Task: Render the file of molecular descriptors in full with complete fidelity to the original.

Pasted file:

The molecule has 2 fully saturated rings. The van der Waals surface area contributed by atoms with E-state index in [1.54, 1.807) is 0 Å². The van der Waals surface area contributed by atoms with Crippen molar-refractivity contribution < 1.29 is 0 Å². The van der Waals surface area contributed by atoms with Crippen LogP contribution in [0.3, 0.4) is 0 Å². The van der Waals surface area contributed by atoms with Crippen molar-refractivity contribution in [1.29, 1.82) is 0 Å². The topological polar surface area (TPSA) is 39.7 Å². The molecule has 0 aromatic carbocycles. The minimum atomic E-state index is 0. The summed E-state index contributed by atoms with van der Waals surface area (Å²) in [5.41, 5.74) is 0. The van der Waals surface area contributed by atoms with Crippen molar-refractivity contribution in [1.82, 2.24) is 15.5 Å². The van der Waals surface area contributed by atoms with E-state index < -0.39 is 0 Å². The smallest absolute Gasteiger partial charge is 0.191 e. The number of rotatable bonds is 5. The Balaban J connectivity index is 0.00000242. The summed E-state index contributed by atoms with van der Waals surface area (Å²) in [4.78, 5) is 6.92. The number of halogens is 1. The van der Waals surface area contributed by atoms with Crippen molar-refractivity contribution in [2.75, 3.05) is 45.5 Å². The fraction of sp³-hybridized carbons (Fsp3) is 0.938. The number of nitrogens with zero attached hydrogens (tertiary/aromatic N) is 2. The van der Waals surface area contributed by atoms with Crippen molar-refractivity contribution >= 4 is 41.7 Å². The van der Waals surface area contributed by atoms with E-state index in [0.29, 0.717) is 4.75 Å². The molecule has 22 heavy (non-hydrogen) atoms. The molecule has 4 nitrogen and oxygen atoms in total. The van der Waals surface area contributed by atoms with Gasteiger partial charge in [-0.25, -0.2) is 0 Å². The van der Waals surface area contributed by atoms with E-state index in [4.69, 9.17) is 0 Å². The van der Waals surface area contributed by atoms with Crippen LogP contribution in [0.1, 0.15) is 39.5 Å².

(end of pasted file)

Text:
The molecule has 2 fully saturated rings. The van der Waals surface area contributed by atoms with E-state index in [1.54, 1.807) is 0 Å². The van der Waals surface area contributed by atoms with Crippen molar-refractivity contribution < 1.29 is 0 Å². The van der Waals surface area contributed by atoms with Crippen LogP contribution in [0.3, 0.4) is 0 Å². The van der Waals surface area contributed by atoms with Crippen molar-refractivity contribution in [1.29, 1.82) is 0 Å². The topological polar surface area (TPSA) is 39.7 Å². The molecule has 0 aromatic carbocycles. The minimum atomic E-state index is 0. The summed E-state index contributed by atoms with van der Waals surface area (Å²) in [5.41, 5.74) is 0. The van der Waals surface area contributed by atoms with Crippen molar-refractivity contribution in [1.82, 2.24) is 15.5 Å². The van der Waals surface area contributed by atoms with E-state index < -0.39 is 0 Å². The smallest absolute Gasteiger partial charge is 0.191 e. The number of rotatable bonds is 5. The Balaban J connectivity index is 0.00000242. The summed E-state index contributed by atoms with van der Waals surface area (Å²) in [4.78, 5) is 6.92. The number of halogens is 1. The van der Waals surface area contributed by atoms with Crippen molar-refractivity contribution in [2.75, 3.05) is 45.5 Å². The fraction of sp³-hybridized carbons (Fsp3) is 0.938. The number of nitrogens with zero attached hydrogens (tertiary/aromatic N) is 2. The van der Waals surface area contributed by atoms with Crippen molar-refractivity contribution >= 4 is 41.7 Å². The van der Waals surface area contributed by atoms with E-state index in [0.29, 0.717) is 4.75 Å². The molecule has 22 heavy (non-hydrogen) atoms. The molecule has 4 nitrogen and oxygen atoms in total. The van der Waals surface area contributed by atoms with Gasteiger partial charge in [-0.25, -0.2) is 0 Å². The van der Waals surface area contributed by atoms with E-state index in [4.69, 9.17) is 0 Å². The van der Waals surface area contributed by atoms with Crippen LogP contribution in [0.1, 0.15) is 39.5 Å².